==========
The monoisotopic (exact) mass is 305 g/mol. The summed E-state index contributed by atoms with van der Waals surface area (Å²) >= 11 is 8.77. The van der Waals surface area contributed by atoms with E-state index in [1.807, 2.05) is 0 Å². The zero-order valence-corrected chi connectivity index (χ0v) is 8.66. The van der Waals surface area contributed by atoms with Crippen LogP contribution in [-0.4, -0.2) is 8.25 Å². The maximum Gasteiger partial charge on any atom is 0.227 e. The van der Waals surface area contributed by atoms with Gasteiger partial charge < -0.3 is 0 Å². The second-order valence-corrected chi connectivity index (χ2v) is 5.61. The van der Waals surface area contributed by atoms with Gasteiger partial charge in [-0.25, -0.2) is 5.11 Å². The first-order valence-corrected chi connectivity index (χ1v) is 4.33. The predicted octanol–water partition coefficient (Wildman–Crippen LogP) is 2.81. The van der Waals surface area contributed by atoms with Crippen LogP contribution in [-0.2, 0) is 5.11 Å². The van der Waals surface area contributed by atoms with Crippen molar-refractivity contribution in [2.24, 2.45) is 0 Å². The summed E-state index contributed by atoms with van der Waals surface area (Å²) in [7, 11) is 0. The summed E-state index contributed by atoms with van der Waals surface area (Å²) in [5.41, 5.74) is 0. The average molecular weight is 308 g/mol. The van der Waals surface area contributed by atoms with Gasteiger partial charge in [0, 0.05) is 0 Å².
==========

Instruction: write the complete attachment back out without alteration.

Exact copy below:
The monoisotopic (exact) mass is 305 g/mol. The summed E-state index contributed by atoms with van der Waals surface area (Å²) >= 11 is 8.77. The van der Waals surface area contributed by atoms with E-state index in [1.807, 2.05) is 0 Å². The zero-order valence-corrected chi connectivity index (χ0v) is 8.66. The van der Waals surface area contributed by atoms with Crippen LogP contribution in [-0.4, -0.2) is 8.25 Å². The maximum Gasteiger partial charge on any atom is 0.227 e. The van der Waals surface area contributed by atoms with Gasteiger partial charge < -0.3 is 0 Å². The second-order valence-corrected chi connectivity index (χ2v) is 5.61. The van der Waals surface area contributed by atoms with Gasteiger partial charge in [-0.25, -0.2) is 5.11 Å². The first-order valence-corrected chi connectivity index (χ1v) is 4.33. The predicted octanol–water partition coefficient (Wildman–Crippen LogP) is 2.81. The van der Waals surface area contributed by atoms with Crippen LogP contribution in [-0.2, 0) is 5.11 Å². The van der Waals surface area contributed by atoms with Crippen molar-refractivity contribution in [2.24, 2.45) is 0 Å². The summed E-state index contributed by atoms with van der Waals surface area (Å²) in [7, 11) is 0. The summed E-state index contributed by atoms with van der Waals surface area (Å²) in [5.41, 5.74) is 0. The average molecular weight is 308 g/mol. The van der Waals surface area contributed by atoms with Gasteiger partial charge in [0, 0.05) is 0 Å².